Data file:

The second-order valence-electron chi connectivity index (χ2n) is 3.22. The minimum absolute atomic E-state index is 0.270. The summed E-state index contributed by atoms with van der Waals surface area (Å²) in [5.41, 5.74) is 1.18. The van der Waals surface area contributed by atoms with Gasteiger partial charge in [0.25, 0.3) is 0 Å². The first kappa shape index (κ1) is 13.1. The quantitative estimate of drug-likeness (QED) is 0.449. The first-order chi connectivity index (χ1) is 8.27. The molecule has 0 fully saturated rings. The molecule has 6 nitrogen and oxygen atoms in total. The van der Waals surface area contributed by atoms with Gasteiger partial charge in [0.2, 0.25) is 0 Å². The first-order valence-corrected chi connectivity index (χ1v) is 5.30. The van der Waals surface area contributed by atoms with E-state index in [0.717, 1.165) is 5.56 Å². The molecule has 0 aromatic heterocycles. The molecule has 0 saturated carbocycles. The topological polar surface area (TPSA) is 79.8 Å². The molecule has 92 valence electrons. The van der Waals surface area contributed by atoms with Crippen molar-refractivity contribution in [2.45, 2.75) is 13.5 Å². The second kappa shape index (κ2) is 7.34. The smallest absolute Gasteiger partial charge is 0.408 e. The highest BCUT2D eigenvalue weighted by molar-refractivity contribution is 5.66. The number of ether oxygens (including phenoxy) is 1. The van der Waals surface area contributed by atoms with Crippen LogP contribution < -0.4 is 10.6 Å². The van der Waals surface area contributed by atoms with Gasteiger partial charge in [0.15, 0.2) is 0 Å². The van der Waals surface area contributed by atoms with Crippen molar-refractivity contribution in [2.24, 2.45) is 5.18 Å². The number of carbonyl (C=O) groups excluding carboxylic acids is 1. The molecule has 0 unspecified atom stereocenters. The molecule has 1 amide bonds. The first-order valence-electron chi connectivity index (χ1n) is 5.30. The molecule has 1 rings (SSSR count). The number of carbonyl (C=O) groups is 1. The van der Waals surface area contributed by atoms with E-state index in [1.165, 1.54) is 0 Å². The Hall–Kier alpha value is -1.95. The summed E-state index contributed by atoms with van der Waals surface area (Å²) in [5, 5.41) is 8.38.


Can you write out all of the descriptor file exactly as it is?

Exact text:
The second-order valence-electron chi connectivity index (χ2n) is 3.22. The minimum absolute atomic E-state index is 0.270. The summed E-state index contributed by atoms with van der Waals surface area (Å²) in [5.41, 5.74) is 1.18. The van der Waals surface area contributed by atoms with Gasteiger partial charge in [0.25, 0.3) is 0 Å². The first kappa shape index (κ1) is 13.1. The quantitative estimate of drug-likeness (QED) is 0.449. The first-order chi connectivity index (χ1) is 8.27. The molecule has 0 fully saturated rings. The molecule has 6 nitrogen and oxygen atoms in total. The van der Waals surface area contributed by atoms with Gasteiger partial charge in [0.2, 0.25) is 0 Å². The first-order valence-corrected chi connectivity index (χ1v) is 5.30. The van der Waals surface area contributed by atoms with E-state index in [0.717, 1.165) is 5.56 Å². The molecule has 0 aromatic heterocycles. The molecule has 0 saturated carbocycles. The topological polar surface area (TPSA) is 79.8 Å². The molecule has 92 valence electrons. The van der Waals surface area contributed by atoms with Crippen molar-refractivity contribution in [2.45, 2.75) is 13.5 Å². The second kappa shape index (κ2) is 7.34. The smallest absolute Gasteiger partial charge is 0.408 e. The highest BCUT2D eigenvalue weighted by molar-refractivity contribution is 5.66. The number of ether oxygens (including phenoxy) is 1. The van der Waals surface area contributed by atoms with Crippen LogP contribution < -0.4 is 10.6 Å². The van der Waals surface area contributed by atoms with Gasteiger partial charge in [0.15, 0.2) is 0 Å². The van der Waals surface area contributed by atoms with Crippen molar-refractivity contribution in [2.24, 2.45) is 5.18 Å². The number of carbonyl (C=O) groups excluding carboxylic acids is 1. The molecule has 0 unspecified atom stereocenters. The molecule has 1 amide bonds. The first-order valence-electron chi connectivity index (χ1n) is 5.30. The molecule has 1 rings (SSSR count). The number of carbonyl (C=O) groups is 1. The van der Waals surface area contributed by atoms with E-state index in [1.165, 1.54) is 0 Å². The Hall–Kier alpha value is -1.95. The summed E-state index contributed by atoms with van der Waals surface area (Å²) in [5, 5.41) is 8.38.